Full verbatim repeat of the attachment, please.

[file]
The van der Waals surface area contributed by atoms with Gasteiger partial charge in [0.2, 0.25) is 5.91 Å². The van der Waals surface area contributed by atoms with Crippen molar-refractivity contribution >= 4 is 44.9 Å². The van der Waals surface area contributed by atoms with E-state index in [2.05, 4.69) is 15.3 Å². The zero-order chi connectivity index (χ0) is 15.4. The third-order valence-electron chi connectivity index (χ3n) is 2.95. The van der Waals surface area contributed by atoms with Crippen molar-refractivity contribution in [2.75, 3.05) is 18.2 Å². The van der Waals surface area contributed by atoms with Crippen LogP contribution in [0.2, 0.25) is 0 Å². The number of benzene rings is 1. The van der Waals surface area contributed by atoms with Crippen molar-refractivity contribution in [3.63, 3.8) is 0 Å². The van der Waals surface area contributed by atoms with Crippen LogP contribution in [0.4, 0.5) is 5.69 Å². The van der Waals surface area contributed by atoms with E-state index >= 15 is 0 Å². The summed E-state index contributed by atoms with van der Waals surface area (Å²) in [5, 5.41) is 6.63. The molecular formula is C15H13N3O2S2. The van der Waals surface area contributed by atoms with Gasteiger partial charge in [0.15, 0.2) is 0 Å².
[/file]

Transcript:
The van der Waals surface area contributed by atoms with Gasteiger partial charge in [0.2, 0.25) is 5.91 Å². The van der Waals surface area contributed by atoms with Crippen molar-refractivity contribution >= 4 is 44.9 Å². The van der Waals surface area contributed by atoms with E-state index in [2.05, 4.69) is 15.3 Å². The zero-order chi connectivity index (χ0) is 15.4. The third-order valence-electron chi connectivity index (χ3n) is 2.95. The van der Waals surface area contributed by atoms with Crippen molar-refractivity contribution in [2.75, 3.05) is 18.2 Å². The van der Waals surface area contributed by atoms with Crippen LogP contribution in [0.2, 0.25) is 0 Å². The number of benzene rings is 1. The van der Waals surface area contributed by atoms with Crippen molar-refractivity contribution in [3.63, 3.8) is 0 Å². The van der Waals surface area contributed by atoms with Crippen LogP contribution in [0.4, 0.5) is 5.69 Å². The van der Waals surface area contributed by atoms with E-state index >= 15 is 0 Å². The summed E-state index contributed by atoms with van der Waals surface area (Å²) in [5, 5.41) is 6.63. The molecular formula is C15H13N3O2S2. The van der Waals surface area contributed by atoms with Gasteiger partial charge in [0.15, 0.2) is 0 Å².